- The Washington Times - Friday, December 28, 2001

Now that the President's Commission to Strengthen Social Security has released its long-awaited report, the Democratic Party is licking its collective chops. In the national service, the bipartisan commission has devised three options, each of which would allow workers to invest part of their payroll taxes in the stock and bond markets in order to earn returns higher than those offered by the traditional Social Security system. Democratic politicians and strategists have made it clear they intend to demagogue the issue of Social Security the same way they have demagogued Medicare in recent elections. And Republican congressional candidates seem to be dreading the debate.
Despite George W. Bush's successful presidential campaign last year, during which he repeatedly raised the issue of reforming Social Security by establishing voluntary private investment accounts funded by payroll taxes, Democrats continue to believe that Social Security lends itself to their trademark demagogic attacks, which are designed to scare the elderly and confuse the young. Democrats clearly have not been dissuaded by their failure to win two special elections for the House this year in Virginia and Arkansas, where they pilloried two eventually successful Republican candidates who supported partial privatization of Social Security. And Republicans have failed to gain any confidence.
"The 2002 election may answer whether Social Security is still the third rail of American politics," Bill Buck, spokesman for the Democratic National Committee, told Donald Lambro of The Washington Times. "Where Republican candidates and incumbents endorse plans that will cut benefits," gleefully added Kim Rubey, a spokesman for the Democratic Congressional Campaign Committee, "they will do so at their own peril." Republicans, regrettably, literally seemed to be shaking in their boots at the prospect of defending the reform of Social Security through the establishment of private investment accounts. "The Republican candidates are not going to be buying a lot of stock in the commission's report," one GOP strategist told Mr. Lambro, while another predicted that Republican candidates would be treating the commission's proposals "very coldly." The only part of the commission's report that Republicans seemed to embrace was its recommendation to wait a year before enacting legislation to reform Social Security.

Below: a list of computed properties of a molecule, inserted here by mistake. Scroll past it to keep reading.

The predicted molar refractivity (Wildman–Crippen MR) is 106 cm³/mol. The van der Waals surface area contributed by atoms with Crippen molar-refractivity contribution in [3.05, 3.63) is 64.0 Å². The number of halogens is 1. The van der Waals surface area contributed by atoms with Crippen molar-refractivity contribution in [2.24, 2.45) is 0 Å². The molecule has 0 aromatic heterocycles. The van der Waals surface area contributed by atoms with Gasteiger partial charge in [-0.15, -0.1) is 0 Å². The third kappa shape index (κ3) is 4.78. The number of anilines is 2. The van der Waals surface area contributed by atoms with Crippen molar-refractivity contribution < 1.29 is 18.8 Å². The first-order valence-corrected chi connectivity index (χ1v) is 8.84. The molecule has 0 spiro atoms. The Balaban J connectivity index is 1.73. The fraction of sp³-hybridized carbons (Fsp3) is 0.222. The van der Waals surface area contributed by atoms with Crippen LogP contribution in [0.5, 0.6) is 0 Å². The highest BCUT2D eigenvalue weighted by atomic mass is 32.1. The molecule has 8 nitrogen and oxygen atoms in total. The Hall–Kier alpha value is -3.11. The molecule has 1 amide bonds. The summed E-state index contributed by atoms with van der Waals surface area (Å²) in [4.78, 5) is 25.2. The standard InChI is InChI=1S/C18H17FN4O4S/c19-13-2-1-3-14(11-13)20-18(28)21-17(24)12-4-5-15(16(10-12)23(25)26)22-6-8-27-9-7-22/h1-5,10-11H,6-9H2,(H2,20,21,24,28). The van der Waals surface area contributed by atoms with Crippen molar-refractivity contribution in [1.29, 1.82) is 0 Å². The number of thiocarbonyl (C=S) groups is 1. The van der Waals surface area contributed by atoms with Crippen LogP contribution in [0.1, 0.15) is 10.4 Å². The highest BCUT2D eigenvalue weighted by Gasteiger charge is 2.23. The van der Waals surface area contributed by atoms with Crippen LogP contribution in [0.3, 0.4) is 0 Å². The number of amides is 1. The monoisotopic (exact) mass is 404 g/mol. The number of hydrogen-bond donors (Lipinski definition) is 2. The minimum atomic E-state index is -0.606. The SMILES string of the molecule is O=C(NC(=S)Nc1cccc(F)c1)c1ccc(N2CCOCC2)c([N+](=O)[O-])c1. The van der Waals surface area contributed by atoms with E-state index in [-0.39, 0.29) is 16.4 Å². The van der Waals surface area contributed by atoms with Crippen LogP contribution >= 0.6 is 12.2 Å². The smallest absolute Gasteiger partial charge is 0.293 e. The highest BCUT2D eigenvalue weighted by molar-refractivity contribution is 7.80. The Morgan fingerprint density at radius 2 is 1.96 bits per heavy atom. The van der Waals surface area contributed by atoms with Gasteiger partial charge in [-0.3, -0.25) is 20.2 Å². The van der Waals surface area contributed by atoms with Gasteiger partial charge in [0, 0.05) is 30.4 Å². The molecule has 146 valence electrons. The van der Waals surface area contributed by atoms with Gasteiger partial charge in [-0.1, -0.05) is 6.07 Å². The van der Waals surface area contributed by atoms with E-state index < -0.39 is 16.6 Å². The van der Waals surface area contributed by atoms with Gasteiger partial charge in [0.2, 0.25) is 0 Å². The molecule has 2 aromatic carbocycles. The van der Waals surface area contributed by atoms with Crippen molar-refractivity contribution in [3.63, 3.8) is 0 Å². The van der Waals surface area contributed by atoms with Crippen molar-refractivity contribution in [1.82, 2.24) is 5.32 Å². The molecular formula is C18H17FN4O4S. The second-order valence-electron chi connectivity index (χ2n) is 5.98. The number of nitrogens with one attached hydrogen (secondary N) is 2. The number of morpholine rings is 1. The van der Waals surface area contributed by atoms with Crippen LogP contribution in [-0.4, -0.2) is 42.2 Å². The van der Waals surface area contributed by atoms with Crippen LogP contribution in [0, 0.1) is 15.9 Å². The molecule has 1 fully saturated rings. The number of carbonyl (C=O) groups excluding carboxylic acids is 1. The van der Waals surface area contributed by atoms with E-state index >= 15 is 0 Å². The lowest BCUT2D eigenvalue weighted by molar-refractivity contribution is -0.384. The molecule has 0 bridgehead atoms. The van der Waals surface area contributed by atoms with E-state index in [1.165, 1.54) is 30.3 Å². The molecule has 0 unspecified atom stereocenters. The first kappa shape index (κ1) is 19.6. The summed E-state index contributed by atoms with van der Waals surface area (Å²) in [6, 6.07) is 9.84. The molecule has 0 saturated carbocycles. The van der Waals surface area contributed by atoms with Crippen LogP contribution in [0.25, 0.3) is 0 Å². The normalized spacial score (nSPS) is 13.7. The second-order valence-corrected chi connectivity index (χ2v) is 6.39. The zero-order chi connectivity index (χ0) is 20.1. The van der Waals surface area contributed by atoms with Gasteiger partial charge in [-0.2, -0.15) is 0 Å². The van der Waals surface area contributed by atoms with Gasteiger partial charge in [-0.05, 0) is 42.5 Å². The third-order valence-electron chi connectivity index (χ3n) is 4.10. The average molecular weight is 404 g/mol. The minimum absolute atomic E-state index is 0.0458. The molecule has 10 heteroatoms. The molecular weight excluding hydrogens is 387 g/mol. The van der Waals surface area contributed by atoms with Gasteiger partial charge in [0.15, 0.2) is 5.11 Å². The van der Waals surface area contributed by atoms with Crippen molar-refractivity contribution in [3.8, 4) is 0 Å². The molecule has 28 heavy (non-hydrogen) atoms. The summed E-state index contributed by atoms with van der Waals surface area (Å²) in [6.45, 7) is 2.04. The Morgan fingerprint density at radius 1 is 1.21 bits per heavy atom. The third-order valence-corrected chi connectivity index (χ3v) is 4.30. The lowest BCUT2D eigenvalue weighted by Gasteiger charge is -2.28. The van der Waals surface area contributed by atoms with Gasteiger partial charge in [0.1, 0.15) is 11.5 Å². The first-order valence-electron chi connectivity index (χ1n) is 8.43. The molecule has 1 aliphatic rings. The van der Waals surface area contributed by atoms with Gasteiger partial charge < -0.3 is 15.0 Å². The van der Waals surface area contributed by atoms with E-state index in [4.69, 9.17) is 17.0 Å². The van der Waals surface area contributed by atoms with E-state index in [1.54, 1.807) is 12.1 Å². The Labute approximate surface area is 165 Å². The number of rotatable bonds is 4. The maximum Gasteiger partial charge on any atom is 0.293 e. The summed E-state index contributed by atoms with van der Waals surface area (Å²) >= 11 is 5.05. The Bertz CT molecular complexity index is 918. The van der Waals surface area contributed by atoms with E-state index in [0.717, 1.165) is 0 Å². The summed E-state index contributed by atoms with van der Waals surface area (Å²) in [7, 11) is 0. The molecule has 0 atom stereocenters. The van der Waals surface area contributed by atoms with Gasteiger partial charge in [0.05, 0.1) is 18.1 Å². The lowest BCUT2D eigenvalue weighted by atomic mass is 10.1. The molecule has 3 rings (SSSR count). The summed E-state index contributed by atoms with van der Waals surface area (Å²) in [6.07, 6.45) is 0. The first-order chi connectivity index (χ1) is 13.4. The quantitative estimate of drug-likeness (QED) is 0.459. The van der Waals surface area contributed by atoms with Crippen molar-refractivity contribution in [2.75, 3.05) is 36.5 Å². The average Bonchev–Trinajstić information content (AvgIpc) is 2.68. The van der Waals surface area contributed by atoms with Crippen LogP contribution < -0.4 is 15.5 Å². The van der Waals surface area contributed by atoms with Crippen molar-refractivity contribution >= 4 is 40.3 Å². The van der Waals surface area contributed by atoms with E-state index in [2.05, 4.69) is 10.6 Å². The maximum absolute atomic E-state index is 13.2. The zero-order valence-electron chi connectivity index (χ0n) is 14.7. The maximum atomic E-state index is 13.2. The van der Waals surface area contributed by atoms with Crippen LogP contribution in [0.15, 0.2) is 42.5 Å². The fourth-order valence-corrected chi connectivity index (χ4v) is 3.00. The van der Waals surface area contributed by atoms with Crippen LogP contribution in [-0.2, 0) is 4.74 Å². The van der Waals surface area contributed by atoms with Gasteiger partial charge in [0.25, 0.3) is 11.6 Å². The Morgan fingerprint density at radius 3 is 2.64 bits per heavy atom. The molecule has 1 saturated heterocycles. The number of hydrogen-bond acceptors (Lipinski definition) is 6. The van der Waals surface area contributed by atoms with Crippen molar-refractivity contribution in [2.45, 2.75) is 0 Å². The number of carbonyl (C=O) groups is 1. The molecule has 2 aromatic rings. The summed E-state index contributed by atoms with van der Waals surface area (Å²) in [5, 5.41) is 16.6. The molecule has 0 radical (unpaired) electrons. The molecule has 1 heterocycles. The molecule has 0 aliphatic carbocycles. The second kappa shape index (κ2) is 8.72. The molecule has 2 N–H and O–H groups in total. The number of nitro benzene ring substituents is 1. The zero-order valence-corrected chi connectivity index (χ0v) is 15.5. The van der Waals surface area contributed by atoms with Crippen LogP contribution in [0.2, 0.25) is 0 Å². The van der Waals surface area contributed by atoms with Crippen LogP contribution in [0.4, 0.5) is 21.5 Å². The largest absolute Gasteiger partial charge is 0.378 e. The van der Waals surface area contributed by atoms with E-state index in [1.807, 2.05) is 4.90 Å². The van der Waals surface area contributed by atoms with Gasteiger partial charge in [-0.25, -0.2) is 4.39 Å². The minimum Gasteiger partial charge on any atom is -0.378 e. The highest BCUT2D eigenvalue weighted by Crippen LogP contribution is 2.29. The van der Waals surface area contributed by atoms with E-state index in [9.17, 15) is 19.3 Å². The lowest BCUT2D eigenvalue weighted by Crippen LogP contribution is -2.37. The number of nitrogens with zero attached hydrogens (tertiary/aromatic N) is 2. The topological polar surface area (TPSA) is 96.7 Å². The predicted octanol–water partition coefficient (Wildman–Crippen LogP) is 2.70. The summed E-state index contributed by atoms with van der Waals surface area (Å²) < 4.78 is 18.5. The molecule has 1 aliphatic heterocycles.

If anything was learned by the lost opportunities of the previous administration, it should have been that delay will only make the eventual cost of reform all the more expensive. As a matter of fact, time for reform is rapidly running out. Moreover, as former Democratic Sen. Daniel Patrick Moynihan and AOL Time Warner CEO-designate Richard Parsons, who served as co-chairmen of the commission, made explicitly clear in their introduction to the report, "Social Security is in need of an overhaul. The system is not sustainable as currently structured." Thus, reform is not merely an option; it is a necessity.
To be sure, any reform will entail substantial transition costs. But the commission's recommendations involving private investment accounts in stocks and bonds whose historical returns have consistently exceeded Social Security's projected returns would greatly benefit from what Messrs. Moynihan and Parsons rightly describe as the "magic of compound interest." Official Social Security actuarial estimates of the return on currently scheduled contributions range from less than 1 percent on the high side to less than zero on the low side.
Today, nearly 100 million individuals representing more than 50 percent of U.S. households already own shares in mutual funds that comprise seemingly infinite variations of stocks and bonds. At the same time, the vast majority of the nation's young workers favor gaining an irrevocable, bequeathable property right in their Social Security retirement fund, a right that does not exist today. The argument for private investment accounts begs to be made.

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